“I was one of the founding members of the Oregon State Chapter of Delta Upsilon, and was present at the installation – in fact, I had prepared the petition that was submitted to the fraternity, and was successful in getting the fraternity to set up the Oregon State Chapter.”
– Linus Pauling, 1988
Linus Pauling’s undergraduate career was characterized by the emergence of a number of the qualities that are now strongly associated with his personality. It was during this time that Pauling began to build his reputation as a confident, determined, and sometimes stubborn individual of great intellect. However, when Pauling first arrived here at Oregon State University – or Oregon Agricultural College as it was then known – not only was he lacking confidence, but his social skills were also in need of some improvement. Fortunately, Pauling found help with these matters from his Gamma Tau Beta and Delta Upsilon fraternity brothers.
Pauling’s fraternal associations began during his sophomore year at OAC when he was invited to join Gamma Tau Beta (probably, he later said, to help bolster the house grade point average). He accepted the invitation, and was quickly integrated into fraternity life with his newfound brothers. They gave him the rather dubious, but apparently affectionate, nickname of “Peanie” and always made sure to include him in house activities. For Pauling, social interaction of this caliber was new.
Unfortunately for Pauling, however, the younger members of Gamma Tau Beta were required to go out on a date each week. If this requirement wasn’t met, the offender would be subjected to the punishment of being submerged and held underwater in a bathtub filled with cold water. This punishment, called “dunking,” was a Greek custom, and it wasn’t long before it was administered to the then shy and short-on-money Pauling. Before being dunked, he decided that enduring the punishment once was probably enough, and put his scientific mind to work. He began to breathe deeply in order to saturate his blood with oxygen. When he was put in the tub, he let the seconds tick by until he had been under for an entire minute. Soon, his fraternity brothers became frightened and, thinking that something disastrous had occurred, quickly pulled him out. Pauling, of course, was fine, and never again had to worry about being dunked.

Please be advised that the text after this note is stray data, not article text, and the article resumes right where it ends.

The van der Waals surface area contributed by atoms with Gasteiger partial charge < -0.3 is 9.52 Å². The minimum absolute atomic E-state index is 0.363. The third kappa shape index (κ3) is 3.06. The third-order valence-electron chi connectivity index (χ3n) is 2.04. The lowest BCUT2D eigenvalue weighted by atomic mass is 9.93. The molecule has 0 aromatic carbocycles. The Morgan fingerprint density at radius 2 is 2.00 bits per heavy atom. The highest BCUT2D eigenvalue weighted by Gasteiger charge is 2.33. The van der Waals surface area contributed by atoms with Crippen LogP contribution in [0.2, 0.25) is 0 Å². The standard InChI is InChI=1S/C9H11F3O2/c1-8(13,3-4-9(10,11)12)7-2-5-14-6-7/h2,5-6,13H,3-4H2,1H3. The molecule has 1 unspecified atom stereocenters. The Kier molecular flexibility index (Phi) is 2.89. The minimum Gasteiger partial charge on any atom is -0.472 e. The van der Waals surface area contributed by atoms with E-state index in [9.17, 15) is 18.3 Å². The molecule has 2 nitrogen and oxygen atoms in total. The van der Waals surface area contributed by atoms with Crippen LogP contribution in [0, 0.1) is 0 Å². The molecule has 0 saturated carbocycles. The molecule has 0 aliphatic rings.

Hazing rituals aside, Pauling seemed to enjoy fraternity life and came to regard it as having served a crucial role in his maturation. Pauling comments on this fact in a letter to Thomas D. Hansen, the Executive Director of Delta Upsilon, written on June 14, 1988:
The Oregon State Chapter of Delta Upsilon and its predecessor, the local fraternity Gamma Tau Beta, played an important role in my life. My father had died when I was nine years old, and, up to the time that I became a member of Gamma Tau Beta, there was no one who strove to teach me how to get along with my fellow human beings. As a result, I was rather quiet and withdrawn, to such an extent that I had few friends. My brothers in Gamma Tau Beta and Delta Upsilon helped me to develop my personality and to communicate with other people more effectively. In particular, they encouraged me to participate in the college activities in public speaking and oratory and to develop my confidence in my abilities.
As it turns out, Pauling would become an important character in the evolution of Gamma Tau Beta. Sometime during his first two years as a member, he drafted a petition calling for the affiliation of Gamma Tau Beta with Delta Upsilon. In 1922, during Pauling’s senior year at OAC, the request was granted and the Oregon State Chapter of Delta Upsilon was officially installed.
Even in his later life, Pauling remained a proud member of Delta Upsilon. He stayed in contact with many of his fraternity brothers, and, whenever possible, would take time out of his extraordinarily busy schedule to attend fraternity reunions, anniversary banquets, and other events. In 1988, Pauling received the Delta Upsilon Distinguished Alumni Achievement Award.